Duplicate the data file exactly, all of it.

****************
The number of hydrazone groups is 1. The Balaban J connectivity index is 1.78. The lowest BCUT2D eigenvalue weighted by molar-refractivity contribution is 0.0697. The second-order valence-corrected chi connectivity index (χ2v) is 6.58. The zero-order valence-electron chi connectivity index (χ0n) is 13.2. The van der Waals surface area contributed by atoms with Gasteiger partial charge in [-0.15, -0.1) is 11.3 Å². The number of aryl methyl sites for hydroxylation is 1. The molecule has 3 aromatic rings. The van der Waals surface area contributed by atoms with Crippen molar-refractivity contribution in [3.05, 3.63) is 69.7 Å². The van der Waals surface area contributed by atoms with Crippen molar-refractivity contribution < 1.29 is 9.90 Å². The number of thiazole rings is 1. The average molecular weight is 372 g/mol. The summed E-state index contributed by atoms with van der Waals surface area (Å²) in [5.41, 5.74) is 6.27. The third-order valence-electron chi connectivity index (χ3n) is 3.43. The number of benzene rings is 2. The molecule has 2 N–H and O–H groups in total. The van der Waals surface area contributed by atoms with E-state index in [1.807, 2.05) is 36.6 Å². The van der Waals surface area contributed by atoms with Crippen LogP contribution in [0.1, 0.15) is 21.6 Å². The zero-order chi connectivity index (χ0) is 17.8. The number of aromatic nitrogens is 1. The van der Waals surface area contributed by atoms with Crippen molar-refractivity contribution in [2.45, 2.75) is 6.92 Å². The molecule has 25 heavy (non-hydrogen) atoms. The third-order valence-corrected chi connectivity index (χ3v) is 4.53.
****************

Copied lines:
The number of hydrazone groups is 1. The Balaban J connectivity index is 1.78. The lowest BCUT2D eigenvalue weighted by molar-refractivity contribution is 0.0697. The second-order valence-corrected chi connectivity index (χ2v) is 6.58. The zero-order valence-electron chi connectivity index (χ0n) is 13.2. The van der Waals surface area contributed by atoms with Gasteiger partial charge in [-0.15, -0.1) is 11.3 Å². The number of aryl methyl sites for hydroxylation is 1. The molecule has 3 aromatic rings. The van der Waals surface area contributed by atoms with Crippen molar-refractivity contribution in [3.05, 3.63) is 69.7 Å². The van der Waals surface area contributed by atoms with Crippen molar-refractivity contribution < 1.29 is 9.90 Å². The number of thiazole rings is 1. The average molecular weight is 372 g/mol. The summed E-state index contributed by atoms with van der Waals surface area (Å²) in [5.41, 5.74) is 6.27. The third-order valence-electron chi connectivity index (χ3n) is 3.43. The number of benzene rings is 2. The molecule has 2 N–H and O–H groups in total. The van der Waals surface area contributed by atoms with E-state index in [1.807, 2.05) is 36.6 Å². The van der Waals surface area contributed by atoms with Crippen LogP contribution in [0.1, 0.15) is 21.6 Å². The zero-order chi connectivity index (χ0) is 17.8. The number of aromatic nitrogens is 1. The van der Waals surface area contributed by atoms with Crippen molar-refractivity contribution in [2.45, 2.75) is 6.92 Å². The molecule has 25 heavy (non-hydrogen) atoms. The third-order valence-corrected chi connectivity index (χ3v) is 4.53.